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Comparison of simian immunodeficiency virus and human immunodeficiency virus encephalitides in the immature host.
Sharer LR; Baskin GB; Cho ES; Murphey-Corb M; Blumberg BM; Epstein LG;
June 30, 1988
Ann Neurol. 1988;23 Suppl:S108-12. Unique Identifier : AIDSLINE

The simian immunodeficiency virus (SIV) is closely related to the human immunodeficiency virus (HIV) in genomic organization and morphology. More important, SIV and HIV are both primate lentiviruses that cause transmissible immunodeficiency and encephalitis, with an apparently increased virulence in the immature host. The neuropathological features in common between SIV encephalitis in juvenile macaque monkeys and HIV encephalitis in children include the invasion of brain with virus-laden macrophages, the formation of multinucleated (syncytial) giant cells, and white matter lesions and subtle white matter astrocytosis. Important differences include giant cell leptomeningitis and evidence of necrosis and karyorrhexis in brain macrophage infiltrates in SIV-infected monkeys. These changes probably represent a more acute inflammatory process. The importance of future studies to define pathogenetic features of SIV encephalitis, using molecularly characterized isolates with varying neurovirulence and host range, are emphasized.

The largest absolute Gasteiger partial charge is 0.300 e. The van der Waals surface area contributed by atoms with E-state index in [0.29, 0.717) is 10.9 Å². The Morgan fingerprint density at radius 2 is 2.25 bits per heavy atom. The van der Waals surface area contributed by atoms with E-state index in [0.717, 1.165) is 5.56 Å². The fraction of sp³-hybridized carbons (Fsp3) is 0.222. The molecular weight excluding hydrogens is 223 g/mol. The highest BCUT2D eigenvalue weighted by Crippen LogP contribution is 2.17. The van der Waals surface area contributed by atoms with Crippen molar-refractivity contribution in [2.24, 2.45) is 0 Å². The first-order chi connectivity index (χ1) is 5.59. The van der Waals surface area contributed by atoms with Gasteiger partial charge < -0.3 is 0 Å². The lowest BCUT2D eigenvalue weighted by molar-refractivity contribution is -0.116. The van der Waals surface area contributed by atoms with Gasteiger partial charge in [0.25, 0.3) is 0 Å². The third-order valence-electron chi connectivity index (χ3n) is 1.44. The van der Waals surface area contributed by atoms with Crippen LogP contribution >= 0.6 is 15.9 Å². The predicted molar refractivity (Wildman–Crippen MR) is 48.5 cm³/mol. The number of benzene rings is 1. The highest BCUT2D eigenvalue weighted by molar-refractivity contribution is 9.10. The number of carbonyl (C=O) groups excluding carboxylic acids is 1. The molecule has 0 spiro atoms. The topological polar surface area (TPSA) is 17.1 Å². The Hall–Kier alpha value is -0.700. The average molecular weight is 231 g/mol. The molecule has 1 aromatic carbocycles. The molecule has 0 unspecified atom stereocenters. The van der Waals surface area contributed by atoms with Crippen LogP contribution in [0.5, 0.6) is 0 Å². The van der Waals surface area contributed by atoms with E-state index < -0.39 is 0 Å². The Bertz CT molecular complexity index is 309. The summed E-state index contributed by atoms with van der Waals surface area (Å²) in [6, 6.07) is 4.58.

Acquired Immunodeficiency Syndrome/*COMPLICATIONS Animal Blood Vessels/PATHOLOGY Brain/PATHOLOGY/ULTRASTRUCTURE Cerebrovascular Circulation Comparative Study Encephalitis/ETIOLOGY/PATHOLOGY/*VETERINARY Human Infant Infant, Newborn *Macaca *Macaca mulatta Microscopy, Electron Monkey Diseases/*PATHOLOGY Opportunistic Infections/COMPLICATIONS Retroviridae Infections/COMPLICATIONS/*VETERINARY Support, U.S. Gov't, P.H.S. JOURNAL ARTICLE